While other American professional and collegiate sports leagues are taking and considering drastic measures to contend with the spread of the coronavirus, the timing of the crisis is allowing the NFL to take more of a wait-and-see approach.
On Monday, the NBA, MLB, NHL and MLS, all in the throes of their regular season or preseason, released a joint statement announcing a collective decision to close access to locker rooms and clubhouses to all non-essential personnel.
The NFL, which completed its 2019 season with Super Bowl LIV in early February, was noticeably absent from that joint release. Unlike the other leagues, reporters who cover the NFL won’t get locker room access for months at the absolute earliest, as OTAs don’t begin until May. Even then, many teams don’t allow locker room access until training camp in the summer.
However, one can’t help but wonder if the NFL will adjust as the country’s public health policies change to prevent the virus’ spread. March is a busy time on the league calendar, largely due to free agency, which starts March 18, and the annual league spring meetings, which bring all 32 team owners together — along with reporters — at the end of the month.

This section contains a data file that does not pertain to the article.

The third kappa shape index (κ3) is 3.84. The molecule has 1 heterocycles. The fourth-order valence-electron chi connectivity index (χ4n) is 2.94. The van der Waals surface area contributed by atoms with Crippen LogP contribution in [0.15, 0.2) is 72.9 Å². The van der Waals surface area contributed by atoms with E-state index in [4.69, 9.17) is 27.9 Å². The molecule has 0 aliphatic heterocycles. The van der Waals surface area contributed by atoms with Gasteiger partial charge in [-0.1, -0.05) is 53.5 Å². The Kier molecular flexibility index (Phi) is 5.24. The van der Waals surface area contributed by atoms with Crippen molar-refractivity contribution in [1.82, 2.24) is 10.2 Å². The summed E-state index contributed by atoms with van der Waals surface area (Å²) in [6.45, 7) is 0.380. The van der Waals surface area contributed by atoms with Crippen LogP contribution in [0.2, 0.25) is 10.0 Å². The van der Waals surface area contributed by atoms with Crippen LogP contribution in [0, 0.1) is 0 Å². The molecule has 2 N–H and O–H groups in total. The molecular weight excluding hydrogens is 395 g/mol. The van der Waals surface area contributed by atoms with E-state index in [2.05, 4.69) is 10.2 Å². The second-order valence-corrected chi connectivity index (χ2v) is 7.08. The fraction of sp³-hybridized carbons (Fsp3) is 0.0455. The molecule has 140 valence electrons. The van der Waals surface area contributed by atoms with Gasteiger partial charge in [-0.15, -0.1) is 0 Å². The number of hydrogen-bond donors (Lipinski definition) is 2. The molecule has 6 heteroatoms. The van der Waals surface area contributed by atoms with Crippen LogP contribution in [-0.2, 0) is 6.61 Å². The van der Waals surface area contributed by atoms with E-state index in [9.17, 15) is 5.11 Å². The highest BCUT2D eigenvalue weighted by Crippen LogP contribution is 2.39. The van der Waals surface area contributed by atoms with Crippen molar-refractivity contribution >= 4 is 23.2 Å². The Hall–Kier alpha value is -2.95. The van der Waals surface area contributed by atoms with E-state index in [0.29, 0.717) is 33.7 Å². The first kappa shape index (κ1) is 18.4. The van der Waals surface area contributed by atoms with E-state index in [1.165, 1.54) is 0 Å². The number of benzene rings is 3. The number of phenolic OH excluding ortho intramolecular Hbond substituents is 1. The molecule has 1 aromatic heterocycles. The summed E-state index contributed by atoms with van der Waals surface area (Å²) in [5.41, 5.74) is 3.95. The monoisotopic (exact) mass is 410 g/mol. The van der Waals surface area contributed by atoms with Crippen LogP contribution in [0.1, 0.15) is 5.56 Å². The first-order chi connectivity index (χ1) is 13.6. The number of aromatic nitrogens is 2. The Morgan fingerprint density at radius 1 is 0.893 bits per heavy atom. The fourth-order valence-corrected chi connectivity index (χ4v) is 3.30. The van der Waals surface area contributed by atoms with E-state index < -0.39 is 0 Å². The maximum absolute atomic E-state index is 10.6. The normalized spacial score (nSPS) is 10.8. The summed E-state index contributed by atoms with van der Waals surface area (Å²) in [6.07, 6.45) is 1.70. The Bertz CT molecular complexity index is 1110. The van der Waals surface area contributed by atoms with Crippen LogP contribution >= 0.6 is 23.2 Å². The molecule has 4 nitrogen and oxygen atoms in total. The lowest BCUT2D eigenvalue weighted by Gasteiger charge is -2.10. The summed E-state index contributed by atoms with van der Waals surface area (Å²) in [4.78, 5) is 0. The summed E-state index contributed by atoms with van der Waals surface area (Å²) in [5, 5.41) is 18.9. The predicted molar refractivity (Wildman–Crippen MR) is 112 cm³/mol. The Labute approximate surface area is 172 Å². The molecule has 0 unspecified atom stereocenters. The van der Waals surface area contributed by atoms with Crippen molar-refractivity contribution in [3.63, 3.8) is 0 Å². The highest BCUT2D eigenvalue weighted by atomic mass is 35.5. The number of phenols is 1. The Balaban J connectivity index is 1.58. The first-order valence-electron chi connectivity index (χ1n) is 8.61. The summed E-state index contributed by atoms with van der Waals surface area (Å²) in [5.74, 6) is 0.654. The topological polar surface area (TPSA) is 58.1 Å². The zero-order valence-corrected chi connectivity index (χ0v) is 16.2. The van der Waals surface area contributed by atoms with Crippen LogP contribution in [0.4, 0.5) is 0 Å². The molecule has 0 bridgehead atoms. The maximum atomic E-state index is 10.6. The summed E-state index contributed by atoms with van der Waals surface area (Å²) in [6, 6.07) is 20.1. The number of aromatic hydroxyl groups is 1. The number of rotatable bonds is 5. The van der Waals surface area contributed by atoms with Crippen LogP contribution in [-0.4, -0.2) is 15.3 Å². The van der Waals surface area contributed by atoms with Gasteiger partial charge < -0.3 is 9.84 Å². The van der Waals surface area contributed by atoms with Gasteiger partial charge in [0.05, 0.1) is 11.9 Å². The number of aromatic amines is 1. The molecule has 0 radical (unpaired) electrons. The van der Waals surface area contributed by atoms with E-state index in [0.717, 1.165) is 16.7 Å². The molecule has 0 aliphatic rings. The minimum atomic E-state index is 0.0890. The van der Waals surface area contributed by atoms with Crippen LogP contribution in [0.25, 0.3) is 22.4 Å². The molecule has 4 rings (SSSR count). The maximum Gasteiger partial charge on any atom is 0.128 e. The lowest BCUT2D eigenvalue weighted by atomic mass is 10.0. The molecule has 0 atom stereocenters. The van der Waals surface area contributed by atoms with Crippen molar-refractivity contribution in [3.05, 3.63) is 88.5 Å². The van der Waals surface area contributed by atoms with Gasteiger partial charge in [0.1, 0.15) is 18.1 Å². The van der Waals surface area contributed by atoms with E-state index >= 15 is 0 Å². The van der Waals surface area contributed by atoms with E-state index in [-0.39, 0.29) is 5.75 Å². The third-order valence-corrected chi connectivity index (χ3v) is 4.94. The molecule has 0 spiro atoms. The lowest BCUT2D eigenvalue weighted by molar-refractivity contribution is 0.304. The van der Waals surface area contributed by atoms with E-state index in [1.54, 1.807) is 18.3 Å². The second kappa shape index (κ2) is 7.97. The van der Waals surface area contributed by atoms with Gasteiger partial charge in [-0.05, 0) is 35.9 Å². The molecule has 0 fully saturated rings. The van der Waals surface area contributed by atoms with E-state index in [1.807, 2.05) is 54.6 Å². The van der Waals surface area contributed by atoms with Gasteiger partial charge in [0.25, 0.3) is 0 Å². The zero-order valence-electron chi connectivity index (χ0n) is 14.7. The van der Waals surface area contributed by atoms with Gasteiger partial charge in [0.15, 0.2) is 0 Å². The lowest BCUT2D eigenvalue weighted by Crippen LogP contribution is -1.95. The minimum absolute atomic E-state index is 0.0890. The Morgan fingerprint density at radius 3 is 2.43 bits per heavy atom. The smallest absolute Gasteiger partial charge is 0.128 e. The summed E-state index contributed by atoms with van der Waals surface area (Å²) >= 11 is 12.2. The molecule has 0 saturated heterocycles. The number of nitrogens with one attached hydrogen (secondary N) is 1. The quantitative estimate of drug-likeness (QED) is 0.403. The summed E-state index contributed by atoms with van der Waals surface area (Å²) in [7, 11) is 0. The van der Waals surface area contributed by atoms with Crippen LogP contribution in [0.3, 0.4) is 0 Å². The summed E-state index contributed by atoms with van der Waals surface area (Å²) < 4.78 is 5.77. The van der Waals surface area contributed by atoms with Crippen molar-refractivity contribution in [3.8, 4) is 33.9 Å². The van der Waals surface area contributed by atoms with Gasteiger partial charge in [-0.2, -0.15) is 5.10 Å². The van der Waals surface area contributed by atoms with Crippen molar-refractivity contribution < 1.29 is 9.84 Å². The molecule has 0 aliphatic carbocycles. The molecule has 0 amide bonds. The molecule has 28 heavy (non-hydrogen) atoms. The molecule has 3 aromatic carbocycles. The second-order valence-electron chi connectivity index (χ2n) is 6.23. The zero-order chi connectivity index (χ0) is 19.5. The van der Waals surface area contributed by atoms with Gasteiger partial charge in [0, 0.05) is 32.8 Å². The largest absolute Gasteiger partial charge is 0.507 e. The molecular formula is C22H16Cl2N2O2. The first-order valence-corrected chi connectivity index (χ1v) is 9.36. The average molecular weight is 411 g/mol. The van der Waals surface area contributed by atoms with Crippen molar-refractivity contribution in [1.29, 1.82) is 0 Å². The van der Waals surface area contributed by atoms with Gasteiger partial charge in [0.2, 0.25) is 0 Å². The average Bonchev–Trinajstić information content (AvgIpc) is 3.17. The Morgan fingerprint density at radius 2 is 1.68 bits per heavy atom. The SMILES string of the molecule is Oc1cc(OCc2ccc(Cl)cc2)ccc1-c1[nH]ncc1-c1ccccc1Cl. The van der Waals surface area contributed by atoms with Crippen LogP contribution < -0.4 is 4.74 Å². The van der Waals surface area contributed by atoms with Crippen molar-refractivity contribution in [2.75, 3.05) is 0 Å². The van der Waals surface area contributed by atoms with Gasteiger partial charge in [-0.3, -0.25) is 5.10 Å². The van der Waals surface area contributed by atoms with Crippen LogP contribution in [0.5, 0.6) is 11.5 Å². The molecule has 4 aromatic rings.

A league spokesman said in a statement to Yahoo Sports on Tuesday that this year’s team owners gathering, scheduled from March 29-April 1 in Palm Beach, Florida, remain on. That also applies to the NFL draft in late April, which will be in Las Vegas for the first time.
The league’s statement reads:
“Our plans remain in place. The NFL continues to closely monitor coronavirus developments and has been in contact with the World Health Organization, the U.S. Centers for Disease Control and Prevention (CDC) and the NFL-NFLPA’s medical experts at the Duke Infection Control Outreach Network (DICON). We will continue to monitor and share guidance as the situation warrants and as our experts recommend.”
The draft is the NFL’s premier offseason event, one the league recently expanded to various cities every year. The NFL and the Nashville Convention & Visitors Corporation said that last year’s event in Nashville, Tennessee, generated an estimated 600,000 visitors and a record overall economic impact of $224 million for the city in terms of spending on lodging, local attractions, food, retail and transportation. The year before in Dallas, it generated an economic impact of $125 million.
What adjustments, if any, the league will be forced to make to its signature events remain up in the air.
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